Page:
Social and m

  26. Posted December 9, 2012 at 7:34 am | Permalink

    If it’s not possible to be a Creationist and a scientist, it is, equally, not possible to be a baseball fan and a scientist, nor to be a stamp-collector and a scientist. In all such cases (Creationist, baseball fan, stamp-collector, etc), we’re talking about something which is orthogonal to science. Of course, Creationism is something of a special case, unlike many other things orthogonal to science, in that Creationist beliefs can easily obstruct a would-be scientist from doing science, whereas it’s difficult even to imagine how being a baseball fan might get in the way of doing science. This doesn’t mean it’s absolutely impossible for a Creationist to do science; rather, it means that a Creationist can’t do science in any field which the Creationist conceives to be in conflict with their Creationist beliefs. Show me a Creationist who works in a field of science that he doesn’t regard as being in conflict with his Creationist beliefs, and I’ll show you a Creationist who is also a scientist.
    So yes, Ken Miller is a Creationist. He just doesn’t happen to regard his Creationist beliefs as being in conflict with biology, so he can do good science in the field of biology. Steven Austin, he of at least one premeditatedly-designed-to-fail ‘test’ of radiometric dating, is a Creationist who does regard geology as being in conflict with his Creationist beliefs, and therefore cannot do good science in the field of geology.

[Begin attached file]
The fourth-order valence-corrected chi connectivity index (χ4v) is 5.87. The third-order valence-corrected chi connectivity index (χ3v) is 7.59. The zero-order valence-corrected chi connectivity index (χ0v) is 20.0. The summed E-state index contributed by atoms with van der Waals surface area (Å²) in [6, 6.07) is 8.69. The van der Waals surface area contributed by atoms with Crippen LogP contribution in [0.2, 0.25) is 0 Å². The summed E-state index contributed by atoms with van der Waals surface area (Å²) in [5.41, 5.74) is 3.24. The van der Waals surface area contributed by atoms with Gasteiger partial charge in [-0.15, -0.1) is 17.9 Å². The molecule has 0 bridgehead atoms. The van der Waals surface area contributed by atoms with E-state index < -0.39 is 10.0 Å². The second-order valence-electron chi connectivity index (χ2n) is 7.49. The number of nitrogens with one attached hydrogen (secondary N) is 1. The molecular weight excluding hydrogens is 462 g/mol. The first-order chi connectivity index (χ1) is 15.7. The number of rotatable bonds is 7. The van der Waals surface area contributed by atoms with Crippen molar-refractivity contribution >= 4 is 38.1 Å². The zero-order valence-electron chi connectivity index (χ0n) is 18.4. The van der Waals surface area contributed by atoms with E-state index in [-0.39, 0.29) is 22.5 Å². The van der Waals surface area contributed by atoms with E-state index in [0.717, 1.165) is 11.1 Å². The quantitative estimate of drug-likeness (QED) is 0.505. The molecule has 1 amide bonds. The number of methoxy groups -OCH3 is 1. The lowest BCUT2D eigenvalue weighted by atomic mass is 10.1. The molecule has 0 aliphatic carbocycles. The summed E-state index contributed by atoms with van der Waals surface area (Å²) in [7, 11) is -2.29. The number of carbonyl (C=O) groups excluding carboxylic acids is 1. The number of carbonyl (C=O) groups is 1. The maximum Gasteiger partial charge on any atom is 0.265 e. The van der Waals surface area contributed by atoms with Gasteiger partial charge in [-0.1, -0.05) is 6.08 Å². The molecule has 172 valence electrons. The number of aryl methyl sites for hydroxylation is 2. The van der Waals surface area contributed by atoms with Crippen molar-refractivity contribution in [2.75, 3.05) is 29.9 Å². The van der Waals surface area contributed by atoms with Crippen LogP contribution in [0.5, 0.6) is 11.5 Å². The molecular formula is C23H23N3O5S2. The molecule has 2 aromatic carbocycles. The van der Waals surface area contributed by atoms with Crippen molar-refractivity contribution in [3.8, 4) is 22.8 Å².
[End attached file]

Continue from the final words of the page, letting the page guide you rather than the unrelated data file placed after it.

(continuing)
Basically, it’s a matter of compartmentalization. Those Creationists who can keep their Creationism locked away in a box, so that it doesn’t impinge on their scientific work, can easily be scientists; those Creationists who cannot or do not keep their Creationism locked away in a box, cannot be scientists.

    • Torbjörn Larsson, OM
      Posted December 9, 2012 at 10:28 am | Permalink

      It is at the accommodationist point that creationism is “orthogonal to science” that your analysis goes balls up.

      The whole point with atheism sans accommodationism is that religion makes empirical claims. They somehow tries to forget that.

      • Torbjörn Larsson, OM